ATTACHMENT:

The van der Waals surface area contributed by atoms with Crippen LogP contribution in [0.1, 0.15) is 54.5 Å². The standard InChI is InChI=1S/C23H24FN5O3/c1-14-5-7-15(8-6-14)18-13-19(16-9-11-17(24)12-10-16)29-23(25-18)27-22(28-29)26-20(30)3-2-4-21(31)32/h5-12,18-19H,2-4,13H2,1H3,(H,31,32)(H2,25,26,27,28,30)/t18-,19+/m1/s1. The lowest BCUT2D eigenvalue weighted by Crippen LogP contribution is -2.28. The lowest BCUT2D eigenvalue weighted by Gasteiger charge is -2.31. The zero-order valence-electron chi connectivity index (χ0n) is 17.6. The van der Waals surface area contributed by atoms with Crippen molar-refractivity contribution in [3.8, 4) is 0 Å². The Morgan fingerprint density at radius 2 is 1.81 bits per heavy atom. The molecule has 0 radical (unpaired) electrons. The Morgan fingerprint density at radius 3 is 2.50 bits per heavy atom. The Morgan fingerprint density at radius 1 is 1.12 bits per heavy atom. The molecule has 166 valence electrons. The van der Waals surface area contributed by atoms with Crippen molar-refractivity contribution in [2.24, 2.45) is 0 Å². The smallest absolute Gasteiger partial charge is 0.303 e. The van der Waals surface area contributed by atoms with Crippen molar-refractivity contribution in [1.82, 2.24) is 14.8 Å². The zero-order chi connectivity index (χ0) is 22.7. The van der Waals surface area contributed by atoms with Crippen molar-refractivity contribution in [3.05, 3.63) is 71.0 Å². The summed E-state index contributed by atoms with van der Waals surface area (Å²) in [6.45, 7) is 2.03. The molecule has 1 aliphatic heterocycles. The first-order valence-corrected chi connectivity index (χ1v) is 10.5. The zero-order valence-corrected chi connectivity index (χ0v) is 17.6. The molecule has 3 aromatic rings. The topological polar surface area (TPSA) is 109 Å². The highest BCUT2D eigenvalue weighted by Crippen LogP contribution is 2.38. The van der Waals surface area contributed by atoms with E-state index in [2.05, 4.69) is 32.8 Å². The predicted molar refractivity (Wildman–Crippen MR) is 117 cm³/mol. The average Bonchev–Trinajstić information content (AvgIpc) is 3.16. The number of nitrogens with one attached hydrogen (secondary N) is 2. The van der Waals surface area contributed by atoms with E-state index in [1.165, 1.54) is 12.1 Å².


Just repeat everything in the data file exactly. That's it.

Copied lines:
The van der Waals surface area contributed by atoms with Crippen LogP contribution in [0.1, 0.15) is 54.5 Å². The standard InChI is InChI=1S/C23H24FN5O3/c1-14-5-7-15(8-6-14)18-13-19(16-9-11-17(24)12-10-16)29-23(25-18)27-22(28-29)26-20(30)3-2-4-21(31)32/h5-12,18-19H,2-4,13H2,1H3,(H,31,32)(H2,25,26,27,28,30)/t18-,19+/m1/s1. The lowest BCUT2D eigenvalue weighted by Crippen LogP contribution is -2.28. The lowest BCUT2D eigenvalue weighted by Gasteiger charge is -2.31. The zero-order valence-electron chi connectivity index (χ0n) is 17.6. The van der Waals surface area contributed by atoms with Crippen molar-refractivity contribution in [3.8, 4) is 0 Å². The Morgan fingerprint density at radius 2 is 1.81 bits per heavy atom. The molecule has 0 radical (unpaired) electrons. The Morgan fingerprint density at radius 3 is 2.50 bits per heavy atom. The Morgan fingerprint density at radius 1 is 1.12 bits per heavy atom. The molecule has 166 valence electrons. The van der Waals surface area contributed by atoms with Crippen molar-refractivity contribution in [2.24, 2.45) is 0 Å². The smallest absolute Gasteiger partial charge is 0.303 e. The van der Waals surface area contributed by atoms with Crippen molar-refractivity contribution in [1.82, 2.24) is 14.8 Å². The zero-order chi connectivity index (χ0) is 22.7. The van der Waals surface area contributed by atoms with Crippen molar-refractivity contribution in [3.05, 3.63) is 71.0 Å². The summed E-state index contributed by atoms with van der Waals surface area (Å²) in [6.45, 7) is 2.03. The molecule has 1 aliphatic heterocycles. The first-order valence-corrected chi connectivity index (χ1v) is 10.5. The zero-order valence-corrected chi connectivity index (χ0v) is 17.6. The molecule has 3 aromatic rings. The topological polar surface area (TPSA) is 109 Å². The highest BCUT2D eigenvalue weighted by Crippen LogP contribution is 2.38. The van der Waals surface area contributed by atoms with E-state index in [2.05, 4.69) is 32.8 Å². The predicted molar refractivity (Wildman–Crippen MR) is 117 cm³/mol. The average Bonchev–Trinajstić information content (AvgIpc) is 3.16. The number of nitrogens with one attached hydrogen (secondary N) is 2. The van der Waals surface area contributed by atoms with E-state index in [1.165, 1.54) is 12.1 Å².